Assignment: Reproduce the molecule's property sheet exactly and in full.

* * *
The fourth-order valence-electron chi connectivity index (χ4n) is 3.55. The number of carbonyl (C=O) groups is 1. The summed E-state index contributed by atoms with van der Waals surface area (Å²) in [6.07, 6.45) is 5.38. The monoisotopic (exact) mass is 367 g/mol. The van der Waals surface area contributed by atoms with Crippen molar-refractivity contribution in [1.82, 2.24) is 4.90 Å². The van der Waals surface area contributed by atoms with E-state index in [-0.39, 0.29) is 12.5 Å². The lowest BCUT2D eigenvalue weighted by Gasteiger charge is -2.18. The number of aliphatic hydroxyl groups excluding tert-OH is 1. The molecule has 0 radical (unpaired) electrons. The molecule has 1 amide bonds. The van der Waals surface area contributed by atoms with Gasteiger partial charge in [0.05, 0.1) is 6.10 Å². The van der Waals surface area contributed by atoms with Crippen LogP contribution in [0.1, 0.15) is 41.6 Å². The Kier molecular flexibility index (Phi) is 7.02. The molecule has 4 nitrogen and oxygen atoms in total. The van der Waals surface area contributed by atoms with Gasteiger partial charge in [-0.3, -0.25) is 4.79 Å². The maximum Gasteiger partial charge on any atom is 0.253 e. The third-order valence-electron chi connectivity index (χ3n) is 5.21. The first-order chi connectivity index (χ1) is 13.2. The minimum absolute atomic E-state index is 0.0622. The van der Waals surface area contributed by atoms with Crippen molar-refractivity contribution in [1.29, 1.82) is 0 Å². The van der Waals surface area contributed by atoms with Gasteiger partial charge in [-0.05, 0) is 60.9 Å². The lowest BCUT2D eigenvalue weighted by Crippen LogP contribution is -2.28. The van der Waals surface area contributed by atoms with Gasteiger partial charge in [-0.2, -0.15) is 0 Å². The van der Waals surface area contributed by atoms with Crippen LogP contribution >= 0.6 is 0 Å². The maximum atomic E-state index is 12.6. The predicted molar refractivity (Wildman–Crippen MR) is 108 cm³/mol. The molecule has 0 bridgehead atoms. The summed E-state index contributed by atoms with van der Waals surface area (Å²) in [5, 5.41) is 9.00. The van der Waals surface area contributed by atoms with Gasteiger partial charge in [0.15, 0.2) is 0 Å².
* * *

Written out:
The fourth-order valence-electron chi connectivity index (χ4n) is 3.55. The number of carbonyl (C=O) groups is 1. The summed E-state index contributed by atoms with van der Waals surface area (Å²) in [6.07, 6.45) is 5.38. The monoisotopic (exact) mass is 367 g/mol. The van der Waals surface area contributed by atoms with Crippen molar-refractivity contribution in [1.82, 2.24) is 4.90 Å². The van der Waals surface area contributed by atoms with E-state index in [-0.39, 0.29) is 12.5 Å². The lowest BCUT2D eigenvalue weighted by Gasteiger charge is -2.18. The number of aliphatic hydroxyl groups excluding tert-OH is 1. The molecule has 0 radical (unpaired) electrons. The molecule has 1 amide bonds. The van der Waals surface area contributed by atoms with Gasteiger partial charge in [0.05, 0.1) is 6.10 Å². The van der Waals surface area contributed by atoms with Crippen LogP contribution in [0.1, 0.15) is 41.6 Å². The Kier molecular flexibility index (Phi) is 7.02. The molecule has 4 nitrogen and oxygen atoms in total. The van der Waals surface area contributed by atoms with Gasteiger partial charge in [-0.3, -0.25) is 4.79 Å². The maximum Gasteiger partial charge on any atom is 0.253 e. The third-order valence-electron chi connectivity index (χ3n) is 5.21. The first-order chi connectivity index (χ1) is 13.2. The minimum absolute atomic E-state index is 0.0622. The van der Waals surface area contributed by atoms with Crippen molar-refractivity contribution in [1.29, 1.82) is 0 Å². The van der Waals surface area contributed by atoms with Gasteiger partial charge in [-0.05, 0) is 60.9 Å². The lowest BCUT2D eigenvalue weighted by Crippen LogP contribution is -2.28. The van der Waals surface area contributed by atoms with Gasteiger partial charge in [-0.2, -0.15) is 0 Å². The van der Waals surface area contributed by atoms with Crippen LogP contribution >= 0.6 is 0 Å². The maximum atomic E-state index is 12.6. The predicted molar refractivity (Wildman–Crippen MR) is 108 cm³/mol. The molecule has 0 bridgehead atoms. The summed E-state index contributed by atoms with van der Waals surface area (Å²) in [5, 5.41) is 9.00. The van der Waals surface area contributed by atoms with Gasteiger partial charge in [0.15, 0.2) is 0 Å².